2020-2021 Academic Catalog [ARCHIVED CATALOG]
Mechanical Engineering, BSME
The Department of Mechanical and Materials Engineering offers undergraduate programs in mechanical engineering, and materials science and engineering. Both programs are accredited by the Engineering Accreditation Commission of ABET, www.abet.org (http://www.abet.org/) . These programs cover traditional engineering fundamentals and develop the skills for modern engineering analysis and design. Laboratory and computer experience are integrated throughout the curriculum. Most required courses are offered in both day and evening sections at least once a year.
All CECS major programs require that students meet the following specifications:
- Completion of 24 or more semester hours of college-level work
- 2.25 cumulative GPA at Wright State and in all academic work
- C or higher in: ENG 1100 (or any Wright State Core first-year writing course)
- The major-specific requirements listed below
Requirements specific to MECHANICAL ENGINEERING
C or higher in:
- ME 1020
- CHM 1210/1210L
- PHY 2400/2400L
- EGR 1010 or MTH 2300
Minimum 2.25 cumulative GPA in non-elective courses explicitly listed in the program of study
Program Learning Outcomes:
- Demonstrate an advanced understanding of the basic principles of mechanical engineering,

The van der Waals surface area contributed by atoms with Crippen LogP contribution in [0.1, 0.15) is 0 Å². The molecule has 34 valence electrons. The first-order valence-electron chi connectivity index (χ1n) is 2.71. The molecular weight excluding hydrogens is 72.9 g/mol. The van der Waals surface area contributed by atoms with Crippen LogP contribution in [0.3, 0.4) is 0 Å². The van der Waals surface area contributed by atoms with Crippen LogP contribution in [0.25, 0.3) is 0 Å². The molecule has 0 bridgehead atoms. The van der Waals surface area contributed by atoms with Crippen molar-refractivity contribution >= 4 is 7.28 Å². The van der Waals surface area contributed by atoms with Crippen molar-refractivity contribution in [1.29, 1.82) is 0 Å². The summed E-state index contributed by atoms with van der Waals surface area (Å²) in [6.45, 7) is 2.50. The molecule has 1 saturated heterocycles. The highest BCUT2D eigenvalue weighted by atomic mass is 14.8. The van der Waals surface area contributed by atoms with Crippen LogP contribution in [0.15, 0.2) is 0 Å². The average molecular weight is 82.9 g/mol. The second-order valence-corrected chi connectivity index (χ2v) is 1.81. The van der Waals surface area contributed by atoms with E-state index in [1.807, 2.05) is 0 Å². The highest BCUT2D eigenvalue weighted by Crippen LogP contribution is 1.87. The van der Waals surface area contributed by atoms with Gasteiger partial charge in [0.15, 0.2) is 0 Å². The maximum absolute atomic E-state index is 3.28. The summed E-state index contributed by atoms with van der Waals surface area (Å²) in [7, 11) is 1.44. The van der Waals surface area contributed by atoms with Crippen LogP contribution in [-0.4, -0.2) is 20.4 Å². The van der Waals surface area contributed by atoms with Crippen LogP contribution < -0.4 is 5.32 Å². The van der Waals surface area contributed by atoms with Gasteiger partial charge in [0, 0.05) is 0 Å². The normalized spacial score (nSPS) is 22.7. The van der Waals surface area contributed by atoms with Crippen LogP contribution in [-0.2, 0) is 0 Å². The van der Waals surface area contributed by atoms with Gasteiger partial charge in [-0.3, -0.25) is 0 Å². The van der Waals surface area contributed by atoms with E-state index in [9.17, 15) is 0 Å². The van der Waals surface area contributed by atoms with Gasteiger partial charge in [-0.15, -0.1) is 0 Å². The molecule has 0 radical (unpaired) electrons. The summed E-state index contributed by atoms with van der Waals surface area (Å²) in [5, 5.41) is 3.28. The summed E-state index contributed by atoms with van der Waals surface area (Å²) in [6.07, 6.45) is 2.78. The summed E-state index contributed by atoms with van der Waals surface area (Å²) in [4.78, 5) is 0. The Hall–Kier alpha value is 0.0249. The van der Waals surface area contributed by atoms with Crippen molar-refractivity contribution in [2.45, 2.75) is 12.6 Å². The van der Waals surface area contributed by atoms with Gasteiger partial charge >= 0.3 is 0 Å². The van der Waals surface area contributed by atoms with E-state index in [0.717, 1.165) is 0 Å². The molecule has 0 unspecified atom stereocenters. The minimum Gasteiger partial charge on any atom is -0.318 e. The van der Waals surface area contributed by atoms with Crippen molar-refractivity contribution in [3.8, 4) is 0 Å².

- Demonstrate engineering competency in one of two concentration areas: design or thermofluids,
- Recognize the need for life‐long learning,
- Demonstrate their ability to communicate engineering ideas and techniques, and
- Demonstrate a mathematical competency above that of an undergraduate engineering student.
Mechanical engineering is a modern, creative discipline encompassing a wide variety of technical activities. The field is changing rapidly with the progress of the computer era, but the key element that links all of the activities within mechanical engineering is design. The design function is now largely computer-based and involves modeling, simulation, analysis, and synthesis.
Historically, mechanical engineering includes two principal stems. One stem concerns heat, fluids, and energy. Engineers who study combustion in a turbine engine or aircraft lift and drag are practicing in this area. The other stem concerns force and motion in mechanical systems. Problems here include determining robot trajectories, analyzing vibrations to minimize noise, or predicting the stresses in a rotating disc.
The curriculum includes advanced coursework in mechanics, thermal sciences, fluids, materials, electronics, mechanical systems, and design.
The program educational objectives for the Mechanical Engineering program are:
Objective 1: Be employed in the engineering profession or pursing graduate studies
Objective 2: Successfully compete in a globally integrated environment
Objective 3: Be engaged in life-long learning through continuing education and other avenues in a rapidly changing technical environment
For additional information: